Biden Administration Moves Forward With TikTok Ban

On March 15, a source close to TikTok reported that the Biden administration is threatening to potentially ban TikTok in the U.S. if the app’s Chinese owners refuse to sell their stakes.  In recent years, TikTok rose to fame and garnered a billion users on its platform, making it the most popular app of 2022. As a result of TikTok’s ownership by Beijing-based company ByteDance, which is subject to Chinese laws requiring it to hand over customer information to the government, national security concerns were raised. Many other countries, such as Canada, Britain and Denmark banned TikTok from all government-issued phones. 

“I see my English four class using [TikTok] more often,” English teacher Lensey Sardar said. “But, not as often as it used to be. Even I use TikTok.”

The app is widely popular among teenagers and young adults. According to Wallaroo Media, 32.5% of TikTok users are within ages 10 to 19 with 60% of users being Generation Z. There are many reasons behind TikTok’s large popularity. According to the Guardian,  the app has easy-to-use creation tools which makes the app simple to navigate. However, the secret weapon behind TikTok’s success is its ‘For You’ page which targets content to each person. 

“Most of Gen Z does not remember a life before technology,” senior Nam Ngyuen said. “TikTok has a unique algorithm that uses a ‘For You’ page. To have a ‘For You’ page means that they specialize to your needs. Therefore, you constantly keep looking through [the app]. [Video length] definitely does affect us. Because every video is so short, we often lose track of time because we believe ‘this is just another one minute video, what’s the hurt?’ We don’t realize that we become entrapped when that one minute video turns into a part two, part three, part four.”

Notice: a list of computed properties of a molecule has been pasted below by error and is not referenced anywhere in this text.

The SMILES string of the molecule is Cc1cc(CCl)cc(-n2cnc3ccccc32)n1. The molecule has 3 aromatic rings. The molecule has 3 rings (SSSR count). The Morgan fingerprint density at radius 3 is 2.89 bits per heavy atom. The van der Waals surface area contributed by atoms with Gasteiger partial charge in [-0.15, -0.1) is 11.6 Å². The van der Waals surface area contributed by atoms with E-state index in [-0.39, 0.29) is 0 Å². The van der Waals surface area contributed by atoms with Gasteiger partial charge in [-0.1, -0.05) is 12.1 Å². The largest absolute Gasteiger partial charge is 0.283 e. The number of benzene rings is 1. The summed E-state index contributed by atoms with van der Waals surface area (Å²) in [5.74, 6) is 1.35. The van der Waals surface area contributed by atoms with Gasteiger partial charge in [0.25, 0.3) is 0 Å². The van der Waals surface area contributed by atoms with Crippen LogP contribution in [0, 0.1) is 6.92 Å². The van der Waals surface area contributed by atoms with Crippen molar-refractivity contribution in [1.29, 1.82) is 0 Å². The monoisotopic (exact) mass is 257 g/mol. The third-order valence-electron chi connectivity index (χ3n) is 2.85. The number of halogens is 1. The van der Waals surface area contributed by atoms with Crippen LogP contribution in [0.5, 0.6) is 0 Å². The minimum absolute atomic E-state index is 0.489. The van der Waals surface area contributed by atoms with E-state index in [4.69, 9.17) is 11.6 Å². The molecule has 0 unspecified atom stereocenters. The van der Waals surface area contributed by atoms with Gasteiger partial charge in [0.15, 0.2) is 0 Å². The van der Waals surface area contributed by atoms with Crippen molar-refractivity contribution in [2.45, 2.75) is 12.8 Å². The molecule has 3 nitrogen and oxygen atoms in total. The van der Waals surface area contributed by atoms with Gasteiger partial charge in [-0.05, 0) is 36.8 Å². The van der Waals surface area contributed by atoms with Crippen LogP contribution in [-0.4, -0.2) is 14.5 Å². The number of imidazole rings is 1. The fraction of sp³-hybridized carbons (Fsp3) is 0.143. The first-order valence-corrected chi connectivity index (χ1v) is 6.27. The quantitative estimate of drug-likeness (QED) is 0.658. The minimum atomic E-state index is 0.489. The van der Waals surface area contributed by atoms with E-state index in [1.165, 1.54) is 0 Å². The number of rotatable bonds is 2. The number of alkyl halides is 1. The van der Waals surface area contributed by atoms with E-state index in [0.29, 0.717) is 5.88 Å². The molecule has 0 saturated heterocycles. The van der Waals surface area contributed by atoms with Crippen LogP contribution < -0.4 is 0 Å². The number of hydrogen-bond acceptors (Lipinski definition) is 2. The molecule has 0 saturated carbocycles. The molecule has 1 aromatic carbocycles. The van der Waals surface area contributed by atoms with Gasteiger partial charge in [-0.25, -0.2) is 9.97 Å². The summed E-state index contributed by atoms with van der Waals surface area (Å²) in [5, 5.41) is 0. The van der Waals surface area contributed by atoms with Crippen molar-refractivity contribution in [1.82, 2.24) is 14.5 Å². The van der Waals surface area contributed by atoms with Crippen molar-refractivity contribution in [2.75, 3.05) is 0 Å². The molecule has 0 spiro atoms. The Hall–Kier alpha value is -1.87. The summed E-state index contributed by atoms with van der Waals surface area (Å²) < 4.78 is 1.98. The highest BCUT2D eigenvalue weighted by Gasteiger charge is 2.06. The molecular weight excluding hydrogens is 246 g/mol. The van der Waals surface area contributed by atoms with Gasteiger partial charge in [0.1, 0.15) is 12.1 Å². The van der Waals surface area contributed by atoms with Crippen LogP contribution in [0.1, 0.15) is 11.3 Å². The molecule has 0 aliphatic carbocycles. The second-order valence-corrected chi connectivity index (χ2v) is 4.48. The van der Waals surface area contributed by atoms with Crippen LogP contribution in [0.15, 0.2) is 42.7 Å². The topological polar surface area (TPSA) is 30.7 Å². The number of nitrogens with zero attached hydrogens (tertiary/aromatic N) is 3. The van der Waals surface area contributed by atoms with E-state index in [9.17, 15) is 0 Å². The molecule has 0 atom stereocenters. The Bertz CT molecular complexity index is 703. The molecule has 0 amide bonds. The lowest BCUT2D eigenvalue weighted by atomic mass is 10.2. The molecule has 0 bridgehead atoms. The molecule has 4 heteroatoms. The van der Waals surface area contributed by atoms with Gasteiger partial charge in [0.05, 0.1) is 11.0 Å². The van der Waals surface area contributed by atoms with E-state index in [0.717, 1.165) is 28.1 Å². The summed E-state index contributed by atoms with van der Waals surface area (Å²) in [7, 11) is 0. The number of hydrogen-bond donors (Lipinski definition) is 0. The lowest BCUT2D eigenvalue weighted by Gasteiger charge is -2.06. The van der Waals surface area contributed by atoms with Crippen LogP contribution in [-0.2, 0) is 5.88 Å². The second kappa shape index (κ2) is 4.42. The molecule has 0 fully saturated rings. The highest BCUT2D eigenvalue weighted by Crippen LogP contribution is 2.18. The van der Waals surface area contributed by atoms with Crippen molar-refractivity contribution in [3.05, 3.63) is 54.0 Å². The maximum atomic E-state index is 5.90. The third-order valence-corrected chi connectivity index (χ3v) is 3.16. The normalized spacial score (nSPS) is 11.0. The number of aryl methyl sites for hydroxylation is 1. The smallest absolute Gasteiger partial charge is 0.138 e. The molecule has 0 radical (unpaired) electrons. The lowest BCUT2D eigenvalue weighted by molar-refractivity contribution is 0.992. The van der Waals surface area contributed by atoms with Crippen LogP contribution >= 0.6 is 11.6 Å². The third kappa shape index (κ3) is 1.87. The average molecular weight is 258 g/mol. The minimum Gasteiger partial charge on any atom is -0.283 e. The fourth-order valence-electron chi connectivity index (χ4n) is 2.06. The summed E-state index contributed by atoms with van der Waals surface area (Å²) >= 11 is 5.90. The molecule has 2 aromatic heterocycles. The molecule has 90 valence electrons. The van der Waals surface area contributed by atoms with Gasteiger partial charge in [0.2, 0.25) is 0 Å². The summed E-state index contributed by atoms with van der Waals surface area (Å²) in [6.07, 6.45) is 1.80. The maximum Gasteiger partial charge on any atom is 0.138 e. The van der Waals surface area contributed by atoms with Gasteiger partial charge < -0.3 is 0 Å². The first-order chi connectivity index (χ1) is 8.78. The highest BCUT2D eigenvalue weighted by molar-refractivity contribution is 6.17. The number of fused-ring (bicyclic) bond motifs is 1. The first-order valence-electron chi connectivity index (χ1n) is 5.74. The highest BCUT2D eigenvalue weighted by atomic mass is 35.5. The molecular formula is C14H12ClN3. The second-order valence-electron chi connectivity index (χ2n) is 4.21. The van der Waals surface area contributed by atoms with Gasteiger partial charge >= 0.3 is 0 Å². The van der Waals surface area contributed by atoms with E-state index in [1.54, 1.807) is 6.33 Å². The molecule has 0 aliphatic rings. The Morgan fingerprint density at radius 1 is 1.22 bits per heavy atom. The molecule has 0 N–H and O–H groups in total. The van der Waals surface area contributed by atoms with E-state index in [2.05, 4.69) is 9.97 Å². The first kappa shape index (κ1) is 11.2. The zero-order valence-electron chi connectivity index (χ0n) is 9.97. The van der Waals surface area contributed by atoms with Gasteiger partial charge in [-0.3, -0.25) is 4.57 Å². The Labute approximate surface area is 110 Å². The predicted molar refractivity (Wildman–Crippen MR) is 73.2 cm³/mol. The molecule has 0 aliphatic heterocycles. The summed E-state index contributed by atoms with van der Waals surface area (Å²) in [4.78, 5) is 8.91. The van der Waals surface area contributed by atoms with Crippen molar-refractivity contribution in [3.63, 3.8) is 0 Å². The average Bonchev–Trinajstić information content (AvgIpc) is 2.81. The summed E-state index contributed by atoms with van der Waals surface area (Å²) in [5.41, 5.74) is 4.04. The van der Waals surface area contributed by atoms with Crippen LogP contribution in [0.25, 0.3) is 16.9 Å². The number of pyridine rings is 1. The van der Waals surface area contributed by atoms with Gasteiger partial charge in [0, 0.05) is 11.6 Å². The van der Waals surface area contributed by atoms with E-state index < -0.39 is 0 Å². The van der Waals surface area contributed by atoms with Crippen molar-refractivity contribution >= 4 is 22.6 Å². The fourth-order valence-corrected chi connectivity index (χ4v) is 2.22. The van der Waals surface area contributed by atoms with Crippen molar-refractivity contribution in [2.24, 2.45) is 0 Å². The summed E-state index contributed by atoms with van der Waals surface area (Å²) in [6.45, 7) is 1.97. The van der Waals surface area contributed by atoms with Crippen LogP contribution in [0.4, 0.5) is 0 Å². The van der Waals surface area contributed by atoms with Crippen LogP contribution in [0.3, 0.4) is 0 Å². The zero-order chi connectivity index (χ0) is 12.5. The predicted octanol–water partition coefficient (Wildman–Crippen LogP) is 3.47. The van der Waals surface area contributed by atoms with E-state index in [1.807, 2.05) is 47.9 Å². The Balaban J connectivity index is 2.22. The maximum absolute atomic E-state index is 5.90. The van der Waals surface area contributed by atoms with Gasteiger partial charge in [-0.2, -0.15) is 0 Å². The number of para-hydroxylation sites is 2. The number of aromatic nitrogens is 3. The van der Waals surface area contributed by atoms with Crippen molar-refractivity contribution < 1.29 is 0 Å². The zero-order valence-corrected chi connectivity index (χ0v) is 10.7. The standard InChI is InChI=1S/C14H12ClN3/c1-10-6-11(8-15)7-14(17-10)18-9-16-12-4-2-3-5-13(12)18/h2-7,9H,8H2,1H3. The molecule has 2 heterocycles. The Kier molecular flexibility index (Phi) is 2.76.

On March 23, TikTok CEO Shou Zi Chew faced the House Energy and Commerce Committee. During a five hour appearance in Congress, Chew answered questions regarding safety concerns. Chew testified that TikTok prioritizes the safety of its younger users and attempted to persuade lawmakers not to pursue a ban on the app or to compel Chinese parent company, ByteDance, to give up its ownership stake. 

“Do I think [the court hearing] is fair?,” Nguyen said. “No. Do I think it’s just according to [the] U.S. government? Yes, because there are many situations where a court hearing isn’t fair but it is just.” 

According to CBS, if a ban is enacted, it won’t be immediate. Lawsuits countering the ban are expected from the platform. In the case that the ban survives these lawsuits, it would most likely result in companies like Google and Apple removing the app from their app stores.  

“There’s definitely some downsides and benefits to banning the app,” Ngyuen said. “One of the first issues that arises with the banning of this app is increased xenophobia. Ever since COVID became a huge outbreak in America, a lot of Asians had to face repercussions. Some people genuinely live off of TikTok and get information from it. Talking about the benefits, it’s quite interesting to see [Democrats and Republicans] work together to say ‘TikTok may be a dangerous thing.’”